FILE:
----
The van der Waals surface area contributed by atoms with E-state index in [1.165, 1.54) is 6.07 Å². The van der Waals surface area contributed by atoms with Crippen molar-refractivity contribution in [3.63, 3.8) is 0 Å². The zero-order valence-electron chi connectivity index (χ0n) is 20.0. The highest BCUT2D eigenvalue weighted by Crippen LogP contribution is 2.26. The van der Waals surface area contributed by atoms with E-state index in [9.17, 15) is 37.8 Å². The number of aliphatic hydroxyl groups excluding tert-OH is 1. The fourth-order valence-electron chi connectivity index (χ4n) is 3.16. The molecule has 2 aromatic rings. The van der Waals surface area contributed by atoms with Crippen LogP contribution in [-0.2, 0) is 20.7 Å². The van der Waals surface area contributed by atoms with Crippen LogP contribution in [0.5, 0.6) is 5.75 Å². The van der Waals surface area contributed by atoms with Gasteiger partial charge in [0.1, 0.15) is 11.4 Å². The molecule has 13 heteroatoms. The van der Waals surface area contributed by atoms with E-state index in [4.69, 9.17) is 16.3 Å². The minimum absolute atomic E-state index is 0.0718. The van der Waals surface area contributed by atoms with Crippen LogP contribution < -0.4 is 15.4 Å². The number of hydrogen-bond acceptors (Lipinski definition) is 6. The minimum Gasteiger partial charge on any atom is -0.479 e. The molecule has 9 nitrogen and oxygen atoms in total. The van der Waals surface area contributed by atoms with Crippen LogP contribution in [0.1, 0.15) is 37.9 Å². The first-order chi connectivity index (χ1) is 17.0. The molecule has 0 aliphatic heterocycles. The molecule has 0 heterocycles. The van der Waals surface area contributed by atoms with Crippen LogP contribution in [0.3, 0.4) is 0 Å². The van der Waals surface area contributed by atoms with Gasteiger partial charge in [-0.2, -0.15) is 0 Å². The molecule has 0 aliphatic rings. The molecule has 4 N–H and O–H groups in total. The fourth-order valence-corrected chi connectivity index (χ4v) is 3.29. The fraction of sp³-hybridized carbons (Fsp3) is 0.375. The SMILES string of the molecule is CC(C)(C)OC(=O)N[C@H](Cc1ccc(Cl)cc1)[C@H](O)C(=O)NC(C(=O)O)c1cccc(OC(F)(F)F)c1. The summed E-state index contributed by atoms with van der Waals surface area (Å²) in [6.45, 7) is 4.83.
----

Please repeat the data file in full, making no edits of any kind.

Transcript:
The van der Waals surface area contributed by atoms with E-state index in [1.165, 1.54) is 6.07 Å². The van der Waals surface area contributed by atoms with Crippen molar-refractivity contribution in [3.63, 3.8) is 0 Å². The zero-order valence-electron chi connectivity index (χ0n) is 20.0. The highest BCUT2D eigenvalue weighted by Crippen LogP contribution is 2.26. The van der Waals surface area contributed by atoms with E-state index in [9.17, 15) is 37.8 Å². The number of aliphatic hydroxyl groups excluding tert-OH is 1. The fourth-order valence-electron chi connectivity index (χ4n) is 3.16. The molecule has 2 aromatic rings. The van der Waals surface area contributed by atoms with Crippen LogP contribution in [-0.2, 0) is 20.7 Å². The van der Waals surface area contributed by atoms with Crippen LogP contribution in [0.5, 0.6) is 5.75 Å². The van der Waals surface area contributed by atoms with Gasteiger partial charge in [0.1, 0.15) is 11.4 Å². The molecule has 13 heteroatoms. The van der Waals surface area contributed by atoms with E-state index in [4.69, 9.17) is 16.3 Å². The minimum absolute atomic E-state index is 0.0718. The van der Waals surface area contributed by atoms with Crippen LogP contribution < -0.4 is 15.4 Å². The number of hydrogen-bond acceptors (Lipinski definition) is 6. The minimum Gasteiger partial charge on any atom is -0.479 e. The molecule has 9 nitrogen and oxygen atoms in total. The van der Waals surface area contributed by atoms with Crippen LogP contribution in [0.1, 0.15) is 37.9 Å². The first-order chi connectivity index (χ1) is 17.0. The molecule has 0 aliphatic heterocycles. The molecule has 0 heterocycles. The van der Waals surface area contributed by atoms with Crippen LogP contribution in [0.3, 0.4) is 0 Å². The van der Waals surface area contributed by atoms with Gasteiger partial charge in [-0.2, -0.15) is 0 Å². The molecule has 0 aliphatic rings. The molecule has 4 N–H and O–H groups in total. The fourth-order valence-corrected chi connectivity index (χ4v) is 3.29. The fraction of sp³-hybridized carbons (Fsp3) is 0.375. The SMILES string of the molecule is CC(C)(C)OC(=O)N[C@H](Cc1ccc(Cl)cc1)[C@H](O)C(=O)NC(C(=O)O)c1cccc(OC(F)(F)F)c1. The summed E-state index contributed by atoms with van der Waals surface area (Å²) in [6.45, 7) is 4.83.